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Mini Budget Key Points (September 2022)

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Mini Budget Key Points (September 2022)

As the UK enters recession, the newly appointed Chancellor Kwasi Kwarteng has delivered a Mini Budget with the aim to soften the blow on individuals and businesses by tackling high energy costs and inflation and encourage higher productivity.

The main points are:

·        Plans to increase Corporation tax has been cancelled. This means that the current tax rate of 19% will remain. This will keep the UK with the lowest Corporation tax rate in the G20.

·        Basic rate of income tax will be reduced from 20% to 19% with effect from April 2023. This is one year earlier than previously planned. This will affect around 30m people and they will be better off on average £170 per year.

·        The 1.25% increase in NI will be scrapped from November 2022. This will save employees on average £330 per year.

·        The increase dividend tax rates this year will return to the levels in 2021/2022 (7.5% and 32.5%). Furthermore, there will be no additional higher rate dividend tax rate of 39.35% as it will be reduced to 32.5% from April 2023.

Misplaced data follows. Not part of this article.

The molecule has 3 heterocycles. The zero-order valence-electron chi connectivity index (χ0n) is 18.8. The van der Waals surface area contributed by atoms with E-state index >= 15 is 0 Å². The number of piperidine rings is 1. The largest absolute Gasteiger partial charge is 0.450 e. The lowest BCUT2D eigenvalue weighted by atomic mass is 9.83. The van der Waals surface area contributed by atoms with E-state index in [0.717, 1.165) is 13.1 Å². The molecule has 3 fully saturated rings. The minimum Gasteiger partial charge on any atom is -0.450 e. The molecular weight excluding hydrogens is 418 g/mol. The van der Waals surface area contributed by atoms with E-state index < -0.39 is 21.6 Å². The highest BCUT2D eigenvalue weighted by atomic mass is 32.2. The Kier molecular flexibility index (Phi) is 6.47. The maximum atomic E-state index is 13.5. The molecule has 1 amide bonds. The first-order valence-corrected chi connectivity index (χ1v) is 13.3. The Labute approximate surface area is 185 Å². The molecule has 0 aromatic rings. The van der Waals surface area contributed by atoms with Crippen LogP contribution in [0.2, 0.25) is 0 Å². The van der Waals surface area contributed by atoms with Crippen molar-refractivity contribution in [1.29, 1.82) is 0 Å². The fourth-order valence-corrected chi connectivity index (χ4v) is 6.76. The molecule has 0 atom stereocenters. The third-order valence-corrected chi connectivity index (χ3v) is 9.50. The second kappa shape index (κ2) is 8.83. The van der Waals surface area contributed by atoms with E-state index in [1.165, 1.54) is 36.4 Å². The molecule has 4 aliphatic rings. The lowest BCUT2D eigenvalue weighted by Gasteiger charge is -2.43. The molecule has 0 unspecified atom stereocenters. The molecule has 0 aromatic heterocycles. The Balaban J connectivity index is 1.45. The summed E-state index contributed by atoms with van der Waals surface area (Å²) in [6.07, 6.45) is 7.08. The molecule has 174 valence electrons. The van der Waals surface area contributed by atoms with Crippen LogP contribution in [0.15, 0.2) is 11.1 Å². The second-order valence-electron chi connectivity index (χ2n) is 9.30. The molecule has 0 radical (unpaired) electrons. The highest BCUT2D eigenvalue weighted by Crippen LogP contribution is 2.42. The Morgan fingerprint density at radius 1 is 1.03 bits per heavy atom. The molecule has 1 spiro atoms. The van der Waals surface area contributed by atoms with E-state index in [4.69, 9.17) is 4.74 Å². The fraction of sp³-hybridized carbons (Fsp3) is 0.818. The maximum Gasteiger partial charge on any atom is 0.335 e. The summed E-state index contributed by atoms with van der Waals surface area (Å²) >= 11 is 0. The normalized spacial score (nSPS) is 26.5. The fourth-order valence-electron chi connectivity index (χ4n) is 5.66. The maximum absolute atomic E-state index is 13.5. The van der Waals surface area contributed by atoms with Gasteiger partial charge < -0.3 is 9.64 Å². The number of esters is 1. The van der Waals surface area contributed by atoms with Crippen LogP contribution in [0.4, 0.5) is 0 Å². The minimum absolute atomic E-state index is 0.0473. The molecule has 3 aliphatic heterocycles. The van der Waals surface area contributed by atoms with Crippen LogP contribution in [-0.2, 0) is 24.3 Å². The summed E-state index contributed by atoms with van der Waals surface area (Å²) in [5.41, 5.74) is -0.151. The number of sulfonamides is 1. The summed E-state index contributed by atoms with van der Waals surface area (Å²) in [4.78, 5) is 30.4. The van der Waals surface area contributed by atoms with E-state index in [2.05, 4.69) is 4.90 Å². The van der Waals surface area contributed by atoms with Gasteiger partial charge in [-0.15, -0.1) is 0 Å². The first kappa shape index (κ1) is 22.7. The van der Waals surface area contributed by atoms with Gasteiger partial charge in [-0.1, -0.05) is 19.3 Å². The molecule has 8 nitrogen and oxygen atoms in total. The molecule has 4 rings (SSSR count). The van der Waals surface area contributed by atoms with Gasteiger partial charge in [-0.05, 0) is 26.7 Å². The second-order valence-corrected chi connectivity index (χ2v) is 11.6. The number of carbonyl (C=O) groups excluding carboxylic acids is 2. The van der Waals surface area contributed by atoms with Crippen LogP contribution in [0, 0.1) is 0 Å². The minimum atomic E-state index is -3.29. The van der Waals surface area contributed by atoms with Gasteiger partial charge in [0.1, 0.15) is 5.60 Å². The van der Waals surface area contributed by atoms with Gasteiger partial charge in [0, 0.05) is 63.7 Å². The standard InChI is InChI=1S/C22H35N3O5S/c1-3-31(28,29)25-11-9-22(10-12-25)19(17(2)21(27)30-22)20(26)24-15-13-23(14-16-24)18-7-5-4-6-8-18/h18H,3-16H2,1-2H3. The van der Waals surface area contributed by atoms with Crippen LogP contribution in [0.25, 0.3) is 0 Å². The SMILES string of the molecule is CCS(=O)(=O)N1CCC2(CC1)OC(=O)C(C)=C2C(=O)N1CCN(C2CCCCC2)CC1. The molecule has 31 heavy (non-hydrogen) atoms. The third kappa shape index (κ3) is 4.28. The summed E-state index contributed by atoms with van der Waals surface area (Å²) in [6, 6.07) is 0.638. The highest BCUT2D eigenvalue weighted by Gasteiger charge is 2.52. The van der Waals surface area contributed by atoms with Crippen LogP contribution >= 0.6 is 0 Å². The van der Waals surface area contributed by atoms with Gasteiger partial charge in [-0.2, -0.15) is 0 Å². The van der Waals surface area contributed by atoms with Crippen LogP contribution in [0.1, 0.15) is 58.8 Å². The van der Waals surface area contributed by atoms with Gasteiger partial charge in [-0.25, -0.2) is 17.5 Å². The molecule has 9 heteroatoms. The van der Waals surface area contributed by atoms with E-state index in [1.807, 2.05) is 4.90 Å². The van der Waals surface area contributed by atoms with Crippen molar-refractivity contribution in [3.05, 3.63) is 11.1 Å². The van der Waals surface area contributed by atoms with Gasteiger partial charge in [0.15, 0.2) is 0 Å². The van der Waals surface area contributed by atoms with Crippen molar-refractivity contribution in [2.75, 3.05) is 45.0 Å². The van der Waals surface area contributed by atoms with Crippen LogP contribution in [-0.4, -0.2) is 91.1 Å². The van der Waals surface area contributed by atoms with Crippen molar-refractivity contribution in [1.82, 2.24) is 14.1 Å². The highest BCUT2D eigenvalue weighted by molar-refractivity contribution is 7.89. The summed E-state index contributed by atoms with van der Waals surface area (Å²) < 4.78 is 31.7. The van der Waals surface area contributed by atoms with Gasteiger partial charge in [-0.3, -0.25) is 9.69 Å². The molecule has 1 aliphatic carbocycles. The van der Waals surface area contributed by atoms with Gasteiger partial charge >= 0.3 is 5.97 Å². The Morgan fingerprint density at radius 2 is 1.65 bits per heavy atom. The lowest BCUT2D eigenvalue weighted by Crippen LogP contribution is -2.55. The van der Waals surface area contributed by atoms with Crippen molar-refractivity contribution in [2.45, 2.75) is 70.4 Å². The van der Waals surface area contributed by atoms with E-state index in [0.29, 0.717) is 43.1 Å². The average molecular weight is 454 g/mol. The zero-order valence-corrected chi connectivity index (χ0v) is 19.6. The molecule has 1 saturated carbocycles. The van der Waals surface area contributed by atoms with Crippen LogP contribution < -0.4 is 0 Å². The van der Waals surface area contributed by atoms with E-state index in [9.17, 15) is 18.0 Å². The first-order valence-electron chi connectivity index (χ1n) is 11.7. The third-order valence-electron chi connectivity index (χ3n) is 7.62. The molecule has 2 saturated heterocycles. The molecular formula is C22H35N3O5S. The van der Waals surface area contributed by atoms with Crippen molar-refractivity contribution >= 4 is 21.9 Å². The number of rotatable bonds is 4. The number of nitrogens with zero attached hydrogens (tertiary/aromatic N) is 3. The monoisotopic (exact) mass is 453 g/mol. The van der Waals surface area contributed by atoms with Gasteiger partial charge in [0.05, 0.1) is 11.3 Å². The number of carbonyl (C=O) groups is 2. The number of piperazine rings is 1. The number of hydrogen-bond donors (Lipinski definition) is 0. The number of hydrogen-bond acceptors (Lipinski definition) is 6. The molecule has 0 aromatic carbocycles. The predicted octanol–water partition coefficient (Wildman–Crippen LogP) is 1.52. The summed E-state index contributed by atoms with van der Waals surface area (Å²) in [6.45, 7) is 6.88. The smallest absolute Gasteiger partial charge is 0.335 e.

·        IR35 rules will be simplified. This will scrap the reforms that were made in 2017 and 2021 which added complication and confusion to everyone involved.

·        AIA (Annual Investment Allowance) will remain at £1m (rather than being reduced to £200,000 in March 2023).

·        The additional rate of tax 45% will be abolished meaning that there will be a single higher rate of income tax at 40%. This will take effect from April 2023.

·        Stamp Duty will be cut as the nil band doubles to £250,000. The threshold for first time buyers is to increase from £300,000 to £425,000. The value of the property which first-time buyers can claim relief will go up from £500,000 to £625,000.

·        There will be a £400 energy price grant. In addition, the most vulnerable households will receive additional grants, taking their total savings on energy to around £2,200.

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